(Bloomberg) -- I spent the last couple of days at F8, Facebook's annual tent revival for developers. I've consistently found F8 to be the place where Facebook gives the clearest elucidation of how the company sees itself and what it wants to be. This year, Facebook set its renewed mission of connecting people, but this goal comes with a conundrum.
CEO Mark Zuckerberg and the rest of the leadership ranks stressed a refinement of Facebook's original mandate: to help people communicate and connect with family, friends, acquaintances, those with shared interests and other personal connections close and less so. "We have built and grown service after service that put people and our connections and our relationships at the center of the experience," Zuckerberg said in his kickoff speech on Tuesday.
At F8, all of Facebook's products were framed to highlight their part in this mission. Executives explained that the messaging apps WhatsApp and Messenger are for staying close to the handful of people users stay in touch with constantly. The main Facebook social network and Instagram have the goal of enabling communications with a wider circle of contacts. Facebook Groups is for uniting people with common interests, and the Oculus virtual reality headset was discussed as a technology to share experiences with people who are separated geographically. Zuckerberg even stressed Facebook's new dating service as a way for the company to help people find meaningful relationships.
I had two takeaways from Zuckerberg's honed mission statement. First, the Facebook co-founder sounded more confident and impassioned than I've ever heard him about Facebook's and technology's role in forging connections among people. And second, however inspiring it was, Zuckerberg's vision is in inherent conflict with Facebook's business.
Imagine in 1984 if AT&T enabled communications that helped friends, family, co-workers and acquaintances stay in touch as often as they liked but made money by interrupting those conversations with commercial messages for Nike shoes or the local coffee shop and helped those businesses find customers on the end of its phone lines. It sounds weird, but that's how Facebook makes money.
If Facebook is doubling down on its mission of forging and strengthening relationships among people who matter, where does that leave commercial entities like Nike, the local coffee shop or news outlets? They're part of Facebook, too, and ads from those types of organizations provide more than 98 percent of Facebook's revenue.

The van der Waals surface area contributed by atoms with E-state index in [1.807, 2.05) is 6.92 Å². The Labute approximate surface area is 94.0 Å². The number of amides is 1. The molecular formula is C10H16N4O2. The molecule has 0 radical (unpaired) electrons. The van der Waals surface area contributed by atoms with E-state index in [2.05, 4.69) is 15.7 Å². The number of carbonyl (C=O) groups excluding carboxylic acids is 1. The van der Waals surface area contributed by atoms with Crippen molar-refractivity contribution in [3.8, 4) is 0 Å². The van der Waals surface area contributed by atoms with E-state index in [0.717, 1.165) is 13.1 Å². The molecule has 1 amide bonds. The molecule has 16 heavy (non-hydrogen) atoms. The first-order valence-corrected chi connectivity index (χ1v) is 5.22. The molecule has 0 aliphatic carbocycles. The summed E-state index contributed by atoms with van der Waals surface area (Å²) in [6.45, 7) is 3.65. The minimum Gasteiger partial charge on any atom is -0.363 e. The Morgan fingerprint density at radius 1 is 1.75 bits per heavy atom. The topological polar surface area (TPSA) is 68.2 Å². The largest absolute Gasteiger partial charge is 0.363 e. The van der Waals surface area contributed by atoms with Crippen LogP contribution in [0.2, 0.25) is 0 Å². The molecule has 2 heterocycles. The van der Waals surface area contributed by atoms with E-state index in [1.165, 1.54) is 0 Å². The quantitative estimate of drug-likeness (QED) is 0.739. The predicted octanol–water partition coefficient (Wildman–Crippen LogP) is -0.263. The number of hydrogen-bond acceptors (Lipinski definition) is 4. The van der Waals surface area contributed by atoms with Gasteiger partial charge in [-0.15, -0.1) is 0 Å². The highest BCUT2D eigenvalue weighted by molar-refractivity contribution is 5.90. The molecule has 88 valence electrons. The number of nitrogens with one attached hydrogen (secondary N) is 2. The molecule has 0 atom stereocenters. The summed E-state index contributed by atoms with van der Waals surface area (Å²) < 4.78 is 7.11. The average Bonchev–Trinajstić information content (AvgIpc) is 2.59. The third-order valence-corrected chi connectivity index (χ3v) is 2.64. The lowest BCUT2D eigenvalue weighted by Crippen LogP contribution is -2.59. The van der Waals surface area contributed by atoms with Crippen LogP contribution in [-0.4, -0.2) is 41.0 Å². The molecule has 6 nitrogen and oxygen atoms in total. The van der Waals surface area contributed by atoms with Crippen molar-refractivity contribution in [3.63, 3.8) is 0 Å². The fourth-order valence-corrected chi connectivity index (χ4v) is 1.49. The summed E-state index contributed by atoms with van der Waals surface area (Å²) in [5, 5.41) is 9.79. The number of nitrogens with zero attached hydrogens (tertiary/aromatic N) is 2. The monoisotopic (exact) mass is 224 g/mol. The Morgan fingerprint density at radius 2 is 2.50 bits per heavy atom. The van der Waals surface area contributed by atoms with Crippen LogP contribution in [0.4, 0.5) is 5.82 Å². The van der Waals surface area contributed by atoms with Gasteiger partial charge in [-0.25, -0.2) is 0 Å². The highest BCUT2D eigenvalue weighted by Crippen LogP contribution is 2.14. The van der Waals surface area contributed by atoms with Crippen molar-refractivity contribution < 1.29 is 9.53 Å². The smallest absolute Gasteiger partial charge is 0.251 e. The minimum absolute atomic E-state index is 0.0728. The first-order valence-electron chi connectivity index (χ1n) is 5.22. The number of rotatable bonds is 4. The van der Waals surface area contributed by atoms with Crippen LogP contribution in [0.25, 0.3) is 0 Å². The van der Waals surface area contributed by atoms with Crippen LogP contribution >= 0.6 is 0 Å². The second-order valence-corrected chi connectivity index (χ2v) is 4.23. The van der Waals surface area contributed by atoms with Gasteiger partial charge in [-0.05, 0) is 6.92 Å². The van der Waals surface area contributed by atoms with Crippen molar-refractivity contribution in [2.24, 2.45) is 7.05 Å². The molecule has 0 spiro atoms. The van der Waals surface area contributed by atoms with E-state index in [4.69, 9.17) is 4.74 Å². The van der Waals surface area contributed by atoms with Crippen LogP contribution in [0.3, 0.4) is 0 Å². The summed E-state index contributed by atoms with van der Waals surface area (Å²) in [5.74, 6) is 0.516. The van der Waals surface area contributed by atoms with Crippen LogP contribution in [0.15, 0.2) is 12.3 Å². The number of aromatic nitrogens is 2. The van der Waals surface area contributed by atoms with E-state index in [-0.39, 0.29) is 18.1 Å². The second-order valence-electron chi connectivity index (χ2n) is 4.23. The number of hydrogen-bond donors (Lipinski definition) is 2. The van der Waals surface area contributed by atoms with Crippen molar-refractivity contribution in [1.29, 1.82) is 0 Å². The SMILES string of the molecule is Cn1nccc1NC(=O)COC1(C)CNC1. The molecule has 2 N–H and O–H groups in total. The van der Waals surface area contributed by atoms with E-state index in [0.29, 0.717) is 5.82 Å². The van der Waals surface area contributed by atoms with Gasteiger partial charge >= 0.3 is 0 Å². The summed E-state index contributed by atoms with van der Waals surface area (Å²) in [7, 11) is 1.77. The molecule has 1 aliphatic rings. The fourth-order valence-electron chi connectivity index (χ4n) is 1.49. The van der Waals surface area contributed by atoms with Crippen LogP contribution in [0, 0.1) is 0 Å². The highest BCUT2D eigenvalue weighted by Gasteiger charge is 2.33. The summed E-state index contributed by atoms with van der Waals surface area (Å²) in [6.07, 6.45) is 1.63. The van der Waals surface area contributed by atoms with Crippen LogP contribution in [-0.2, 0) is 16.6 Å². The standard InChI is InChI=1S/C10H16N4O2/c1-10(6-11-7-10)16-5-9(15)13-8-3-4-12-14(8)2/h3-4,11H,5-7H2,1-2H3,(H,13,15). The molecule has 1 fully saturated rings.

Some business interactions can certainly be part of meaningful personal relationships. David Marcus, the head of Messenger, gave an example this week of a Nike feature that lets sneaker fans view an augmented reality image of a newly released shoe, chat about it with friends and order it without leaving the Messenger app. A Facebook virtual reality executive talked about a way to order a kitchen mixer for a friend's housewarming gift, join her in VR to see how the appliance would look in her new home and catch up in (virtual) person.
But for the most part, commercial relationships don't seem to fit with Facebook's refined mission to bring people closer. That's also why Facebook changed the news feed to prioritize posts that generate rich interactions among people and to circulate fewer from commercial entities. Facebook is about people, and despite what Mitt Romney said, corporations are not people nor do they tend to forge meaningful personal relationships.
Chatting on Messenger with a retailer to help pick out the right blouse doesn't seem like a meaningful personal relationship. Seeing Facebook ads for oddball Wish products interspersed with baby photos from your co-worker doesn't seem as if it cements a personal connection. Watching Instagram videos from the "Good Morning America" anchors doesn't naturally forge stronger bonds among people.
And yet Facebook and its family of digital hangouts depend on a mix of people and commercial organizations commingling in these sometimes not-so-meaningful ways. That is the bedrock of Facebook's business. We've already seen this year, from controversies about Facebook's data-reliant ad-targeting system, that the foundations of Facebook are being questioned. The contrast between a Facebook built for people and the reality of business activity on Facebook introduces a direct conflict into the company's fundamental mission.
A version of this column originally appeared in Bloomberg's Fully Charged technology newsletter. You can sign up here.
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